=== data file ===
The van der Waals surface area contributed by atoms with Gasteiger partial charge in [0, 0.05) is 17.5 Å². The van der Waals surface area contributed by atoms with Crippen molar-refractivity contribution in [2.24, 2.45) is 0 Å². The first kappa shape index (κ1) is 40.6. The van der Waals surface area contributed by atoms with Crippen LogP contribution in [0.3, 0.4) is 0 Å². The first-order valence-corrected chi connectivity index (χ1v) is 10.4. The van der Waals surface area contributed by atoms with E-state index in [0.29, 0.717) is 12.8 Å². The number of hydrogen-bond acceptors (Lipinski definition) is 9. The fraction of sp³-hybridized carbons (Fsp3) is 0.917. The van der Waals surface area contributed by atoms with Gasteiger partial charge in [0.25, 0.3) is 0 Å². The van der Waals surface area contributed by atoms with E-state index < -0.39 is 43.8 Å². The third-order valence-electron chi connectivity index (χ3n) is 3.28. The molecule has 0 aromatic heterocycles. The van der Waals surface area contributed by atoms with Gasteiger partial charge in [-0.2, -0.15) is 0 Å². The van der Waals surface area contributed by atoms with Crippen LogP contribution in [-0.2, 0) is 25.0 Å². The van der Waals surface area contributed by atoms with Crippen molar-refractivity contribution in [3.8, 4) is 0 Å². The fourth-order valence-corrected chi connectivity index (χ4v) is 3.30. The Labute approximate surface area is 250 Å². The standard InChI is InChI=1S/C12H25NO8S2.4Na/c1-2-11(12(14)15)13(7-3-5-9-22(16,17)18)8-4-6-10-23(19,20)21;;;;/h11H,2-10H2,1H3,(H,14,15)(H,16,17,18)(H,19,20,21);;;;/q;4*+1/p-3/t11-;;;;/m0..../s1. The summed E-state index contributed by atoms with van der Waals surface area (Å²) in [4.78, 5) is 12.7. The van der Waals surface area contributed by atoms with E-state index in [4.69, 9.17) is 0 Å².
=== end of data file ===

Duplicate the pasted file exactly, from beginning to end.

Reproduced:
The van der Waals surface area contributed by atoms with Gasteiger partial charge in [0, 0.05) is 17.5 Å². The van der Waals surface area contributed by atoms with Crippen molar-refractivity contribution in [2.24, 2.45) is 0 Å². The first kappa shape index (κ1) is 40.6. The van der Waals surface area contributed by atoms with Crippen LogP contribution in [0.3, 0.4) is 0 Å². The first-order valence-corrected chi connectivity index (χ1v) is 10.4. The van der Waals surface area contributed by atoms with E-state index in [0.29, 0.717) is 12.8 Å². The number of hydrogen-bond acceptors (Lipinski definition) is 9. The fraction of sp³-hybridized carbons (Fsp3) is 0.917. The van der Waals surface area contributed by atoms with Gasteiger partial charge in [0.25, 0.3) is 0 Å². The van der Waals surface area contributed by atoms with E-state index < -0.39 is 43.8 Å². The third-order valence-electron chi connectivity index (χ3n) is 3.28. The molecule has 0 aromatic heterocycles. The van der Waals surface area contributed by atoms with Gasteiger partial charge in [-0.2, -0.15) is 0 Å². The van der Waals surface area contributed by atoms with Crippen LogP contribution in [-0.2, 0) is 25.0 Å². The van der Waals surface area contributed by atoms with Crippen molar-refractivity contribution in [3.8, 4) is 0 Å². The fourth-order valence-corrected chi connectivity index (χ4v) is 3.30. The Labute approximate surface area is 250 Å². The standard InChI is InChI=1S/C12H25NO8S2.4Na/c1-2-11(12(14)15)13(7-3-5-9-22(16,17)18)8-4-6-10-23(19,20)21;;;;/h11H,2-10H2,1H3,(H,14,15)(H,16,17,18)(H,19,20,21);;;;/q;4*+1/p-3/t11-;;;;/m0..../s1. The summed E-state index contributed by atoms with van der Waals surface area (Å²) in [4.78, 5) is 12.7. The van der Waals surface area contributed by atoms with E-state index in [4.69, 9.17) is 0 Å².